Schools brace for $2 million budget shortfall

Advisory boards say reducing personnel may be only option

Posted: Wednesday, February 18, 2009

The Juneau School District is anticipating a $2 million budget shortfall for the 2009-2010 school year and its volunteer review boards tasked with recommending cuts to make up for it reported Tuesday that there's little to trim aside from personnel.

Meanwhile, negotiations over compensation between the school district and the teachers' union are ongoing.

Four advisory budget boards made up of teachers, staff and parents representing the administration, elementary schools, middle schools and high schools reported out recommendations to the School Board during a budget work session Tuesday. The review boards were created last fall and were asked in early January to identify ways to reduce their respective budgets by 5 percent.

The consensus of the boards' representatives was that student-to-teacher ratios should be preserved, but that there isn't enough from schools' non-personnel budgets to make up for the shortfall. The district has an annual operating budget of about $70 million.

Board President Mark Choate thanked the volunteers for their work, but sought more specific recommendations.

"What do we do? Everybody is raising the same issue. We don't want any changes in staff or FTEs, but where do we come up with $2 million? Absent a huge bake sale, we're going to have to come up with an answer."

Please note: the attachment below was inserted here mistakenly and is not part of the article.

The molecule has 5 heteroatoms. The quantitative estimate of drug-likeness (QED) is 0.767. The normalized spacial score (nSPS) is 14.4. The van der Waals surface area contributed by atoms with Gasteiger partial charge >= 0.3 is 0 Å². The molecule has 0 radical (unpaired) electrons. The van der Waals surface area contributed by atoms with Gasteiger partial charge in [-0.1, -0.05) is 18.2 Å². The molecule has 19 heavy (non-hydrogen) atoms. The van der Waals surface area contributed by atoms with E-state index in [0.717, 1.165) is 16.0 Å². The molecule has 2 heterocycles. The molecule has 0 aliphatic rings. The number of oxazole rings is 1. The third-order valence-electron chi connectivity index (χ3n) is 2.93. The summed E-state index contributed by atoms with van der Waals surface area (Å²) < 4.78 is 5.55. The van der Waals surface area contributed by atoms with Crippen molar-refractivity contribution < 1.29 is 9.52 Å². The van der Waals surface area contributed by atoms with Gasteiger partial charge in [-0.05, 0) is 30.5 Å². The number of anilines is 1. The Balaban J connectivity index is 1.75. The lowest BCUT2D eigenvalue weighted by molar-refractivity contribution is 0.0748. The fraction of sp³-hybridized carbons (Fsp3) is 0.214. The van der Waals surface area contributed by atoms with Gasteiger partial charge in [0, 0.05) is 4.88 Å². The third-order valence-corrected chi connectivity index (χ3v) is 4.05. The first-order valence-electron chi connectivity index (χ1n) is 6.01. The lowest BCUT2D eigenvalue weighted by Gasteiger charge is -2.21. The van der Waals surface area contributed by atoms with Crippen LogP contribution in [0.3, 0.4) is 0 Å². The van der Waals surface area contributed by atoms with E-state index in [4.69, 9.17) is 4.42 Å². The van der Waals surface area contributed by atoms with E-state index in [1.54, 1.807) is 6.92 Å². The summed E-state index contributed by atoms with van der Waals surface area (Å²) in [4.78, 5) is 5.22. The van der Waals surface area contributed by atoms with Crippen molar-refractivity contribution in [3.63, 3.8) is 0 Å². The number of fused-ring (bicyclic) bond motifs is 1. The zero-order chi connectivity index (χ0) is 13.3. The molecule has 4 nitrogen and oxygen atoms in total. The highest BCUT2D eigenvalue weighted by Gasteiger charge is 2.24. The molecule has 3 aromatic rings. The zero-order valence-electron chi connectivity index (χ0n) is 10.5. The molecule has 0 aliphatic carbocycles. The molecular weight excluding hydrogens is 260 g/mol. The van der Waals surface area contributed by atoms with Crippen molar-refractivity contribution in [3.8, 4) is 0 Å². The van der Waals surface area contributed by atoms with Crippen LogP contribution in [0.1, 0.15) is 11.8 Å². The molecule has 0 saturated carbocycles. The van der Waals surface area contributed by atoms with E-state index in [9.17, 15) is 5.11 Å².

Choate said without clearer recommendations, the School Board may be forced to make indiscriminate cuts.

"Clearly, there must be some programs that are more important than others. Unless we can start prioritizing programs, we may find ourselves saying everything is equivalent in value," Choate said. "I know it's politically difficult to talk about."

The School Board's budget discussion will continue in a workshop scheduled next week.

In other meeting news, the School Board:

• decided to contract the Association of Alaska School Boards at a cost of $8,000 for help recruiting a new superintendent. Current Superintendent Peggy Cowan announced last month that she will be leaving the position in July to pursue new challenges in education with more emphasis on instruction.

• postponed renewal of the contract for the school lunch program held by NANA Management Services after it came under fire from board and audience members for unsatisfactory nutritional value, taste and forgone opportunities for a connection with a culinary education program. The board wants time to consider alternatives.

• after a first reading, approved a package of policy updates toughening penalties against hazing and revising fundraising rules related to student participation in athletics and other school-sponsored extracurricular activities. Debate about part of the new hazing rules that would make "passive participation" punishable was not resolved and expected to continue at the next regular board meeting, where the package will be considered on final reading.

• Contact reporter Jeremy Hsieh at

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